"Activist" judges: Who are they?
Conservatives and the GOP throw around the phrase "activist judge" as the nudge-nudge, wink-wink code word to mean "bad, liberal" judge. "Activist" and "liberal" are synonymous in their eyes. And "liberal" is synonymous (to them) with "immoral," "anti-Christian" and "unpatriotic." But, as is usually the case, their minds are made up so don't confuse them with the facts. (Thanks to kos for pointing me to this piece.)
WHEN Democrats or Republicans seek to criticize judges or judicial nominees, they often resort to the same language. They say that the judge is "activist." But the word "activist" is rarely defined. Often it simply means that the judge makes decisions with which the critic disagrees.
In order to move beyond this labeling game, we've identified one reasonably objective and quantifiable measure of a judge's activism, and we've used it to assess the records of the justices on the current Supreme Court.
Here is the question we asked: How often has each justice voted to strike down a law passed by Congress?…
We found that justices vary widely in their inclination to strike down Congressional laws. Justice Clarence Thomas, appointed by President George H. W. Bush, was the most inclined, voting to invalidate 65.63 percent of those laws; Justice Stephen Breyer, appointed by President Bill Clinton, was the least, voting to invalidate 28.13 percent. The tally for all the justices appears below.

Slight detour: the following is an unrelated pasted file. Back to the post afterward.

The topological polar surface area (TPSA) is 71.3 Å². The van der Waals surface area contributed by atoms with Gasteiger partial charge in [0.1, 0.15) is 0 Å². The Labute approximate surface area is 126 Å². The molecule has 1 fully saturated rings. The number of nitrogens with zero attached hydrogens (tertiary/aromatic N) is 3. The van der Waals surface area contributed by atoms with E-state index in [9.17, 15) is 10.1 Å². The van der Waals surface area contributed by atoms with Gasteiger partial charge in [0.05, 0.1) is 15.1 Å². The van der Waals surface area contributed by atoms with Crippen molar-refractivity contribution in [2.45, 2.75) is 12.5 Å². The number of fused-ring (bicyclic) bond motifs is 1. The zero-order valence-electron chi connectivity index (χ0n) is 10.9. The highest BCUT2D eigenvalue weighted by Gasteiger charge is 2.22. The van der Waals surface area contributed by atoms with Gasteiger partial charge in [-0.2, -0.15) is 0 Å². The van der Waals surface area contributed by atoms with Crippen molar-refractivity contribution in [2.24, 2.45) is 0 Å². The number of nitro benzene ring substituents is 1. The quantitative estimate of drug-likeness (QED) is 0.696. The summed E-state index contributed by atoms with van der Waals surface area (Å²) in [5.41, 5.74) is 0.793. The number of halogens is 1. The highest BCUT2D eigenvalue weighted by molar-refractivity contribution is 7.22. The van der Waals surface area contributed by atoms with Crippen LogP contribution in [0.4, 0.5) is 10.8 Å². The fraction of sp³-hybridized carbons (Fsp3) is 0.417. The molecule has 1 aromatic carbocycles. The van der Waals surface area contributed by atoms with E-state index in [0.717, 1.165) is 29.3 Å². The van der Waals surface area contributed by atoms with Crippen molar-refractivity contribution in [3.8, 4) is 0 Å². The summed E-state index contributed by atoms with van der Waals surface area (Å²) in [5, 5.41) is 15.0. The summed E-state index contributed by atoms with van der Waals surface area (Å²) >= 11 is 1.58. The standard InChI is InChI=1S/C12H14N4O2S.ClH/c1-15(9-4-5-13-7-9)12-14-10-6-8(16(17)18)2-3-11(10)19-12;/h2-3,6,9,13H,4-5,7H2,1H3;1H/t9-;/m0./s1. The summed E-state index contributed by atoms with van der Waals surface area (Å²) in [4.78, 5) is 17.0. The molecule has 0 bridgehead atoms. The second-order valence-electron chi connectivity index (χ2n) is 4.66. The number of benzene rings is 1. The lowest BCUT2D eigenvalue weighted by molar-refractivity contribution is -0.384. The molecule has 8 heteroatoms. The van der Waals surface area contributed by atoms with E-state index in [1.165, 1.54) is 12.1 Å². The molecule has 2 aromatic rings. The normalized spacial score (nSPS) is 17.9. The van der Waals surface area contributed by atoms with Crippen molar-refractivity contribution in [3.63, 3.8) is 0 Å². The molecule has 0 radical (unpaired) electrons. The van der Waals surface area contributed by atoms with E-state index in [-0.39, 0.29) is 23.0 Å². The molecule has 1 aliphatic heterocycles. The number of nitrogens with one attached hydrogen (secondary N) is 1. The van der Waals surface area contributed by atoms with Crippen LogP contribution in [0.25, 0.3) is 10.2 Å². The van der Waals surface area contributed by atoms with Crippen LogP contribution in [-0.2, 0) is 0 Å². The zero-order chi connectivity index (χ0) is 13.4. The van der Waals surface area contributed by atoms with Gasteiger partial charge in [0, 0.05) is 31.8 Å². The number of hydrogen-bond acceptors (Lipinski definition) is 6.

- Thomas 65.63 %
- Kennedy 64.06 %
- Scalia 56.25 %
- Rehnquist 46.88 %
- O’Connor 46.77 %
- Souter 42.19 %
- Stevens 39.34 %
- Ginsburg 39.06 %
- Breyer 28.13 %
One conclusion our data suggests is that those justices often considered more "liberal" - Justices Breyer, Ruth Bader Ginsburg, David Souter and John Paul Stevens - vote least frequently to overturn Congressional statutes, while those often labeled "conservative" vote more frequently to do so. At least by this measure (others are possible, of course), the latter group is the most activist.
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